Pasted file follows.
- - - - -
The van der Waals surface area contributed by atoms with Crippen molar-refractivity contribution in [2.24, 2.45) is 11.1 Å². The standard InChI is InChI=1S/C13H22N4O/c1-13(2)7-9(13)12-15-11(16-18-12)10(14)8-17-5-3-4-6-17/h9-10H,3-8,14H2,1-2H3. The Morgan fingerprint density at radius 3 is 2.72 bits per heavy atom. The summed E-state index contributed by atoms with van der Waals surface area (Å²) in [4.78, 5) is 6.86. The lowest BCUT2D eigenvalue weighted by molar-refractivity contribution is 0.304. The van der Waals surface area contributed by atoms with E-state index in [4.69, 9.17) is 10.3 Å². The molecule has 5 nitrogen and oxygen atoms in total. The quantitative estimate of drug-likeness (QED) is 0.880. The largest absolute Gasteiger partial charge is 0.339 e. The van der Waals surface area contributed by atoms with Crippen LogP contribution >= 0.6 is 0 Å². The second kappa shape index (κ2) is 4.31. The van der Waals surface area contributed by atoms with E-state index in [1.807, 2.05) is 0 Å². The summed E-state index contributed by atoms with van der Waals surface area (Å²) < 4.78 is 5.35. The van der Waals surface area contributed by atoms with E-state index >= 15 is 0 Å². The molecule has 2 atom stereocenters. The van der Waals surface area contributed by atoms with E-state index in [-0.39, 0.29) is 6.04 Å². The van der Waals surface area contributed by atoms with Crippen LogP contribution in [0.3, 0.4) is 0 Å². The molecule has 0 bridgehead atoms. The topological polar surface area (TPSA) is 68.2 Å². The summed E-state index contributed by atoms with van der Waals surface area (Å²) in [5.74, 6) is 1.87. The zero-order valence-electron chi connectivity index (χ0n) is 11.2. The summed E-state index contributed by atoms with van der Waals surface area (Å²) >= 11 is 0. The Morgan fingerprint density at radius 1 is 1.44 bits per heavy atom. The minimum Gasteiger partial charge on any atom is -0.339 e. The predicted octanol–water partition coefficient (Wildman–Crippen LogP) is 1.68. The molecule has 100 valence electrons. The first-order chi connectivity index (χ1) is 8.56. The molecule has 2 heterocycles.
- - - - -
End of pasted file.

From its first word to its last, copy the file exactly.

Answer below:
The van der Waals surface area contributed by atoms with Crippen molar-refractivity contribution in [2.24, 2.45) is 11.1 Å². The standard InChI is InChI=1S/C13H22N4O/c1-13(2)7-9(13)12-15-11(16-18-12)10(14)8-17-5-3-4-6-17/h9-10H,3-8,14H2,1-2H3. The Morgan fingerprint density at radius 3 is 2.72 bits per heavy atom. The summed E-state index contributed by atoms with van der Waals surface area (Å²) in [4.78, 5) is 6.86. The lowest BCUT2D eigenvalue weighted by molar-refractivity contribution is 0.304. The van der Waals surface area contributed by atoms with E-state index in [4.69, 9.17) is 10.3 Å². The molecule has 5 nitrogen and oxygen atoms in total. The quantitative estimate of drug-likeness (QED) is 0.880. The largest absolute Gasteiger partial charge is 0.339 e. The van der Waals surface area contributed by atoms with Crippen LogP contribution >= 0.6 is 0 Å². The second kappa shape index (κ2) is 4.31. The van der Waals surface area contributed by atoms with E-state index in [1.807, 2.05) is 0 Å². The summed E-state index contributed by atoms with van der Waals surface area (Å²) < 4.78 is 5.35. The van der Waals surface area contributed by atoms with E-state index >= 15 is 0 Å². The molecule has 2 atom stereocenters. The van der Waals surface area contributed by atoms with E-state index in [-0.39, 0.29) is 6.04 Å². The van der Waals surface area contributed by atoms with Crippen LogP contribution in [0.3, 0.4) is 0 Å². The molecule has 0 bridgehead atoms. The topological polar surface area (TPSA) is 68.2 Å². The summed E-state index contributed by atoms with van der Waals surface area (Å²) in [5.74, 6) is 1.87. The zero-order valence-electron chi connectivity index (χ0n) is 11.2. The summed E-state index contributed by atoms with van der Waals surface area (Å²) >= 11 is 0. The Morgan fingerprint density at radius 1 is 1.44 bits per heavy atom. The minimum Gasteiger partial charge on any atom is -0.339 e. The predicted octanol–water partition coefficient (Wildman–Crippen LogP) is 1.68. The molecule has 100 valence electrons. The first-order chi connectivity index (χ1) is 8.56. The molecule has 2 heterocycles.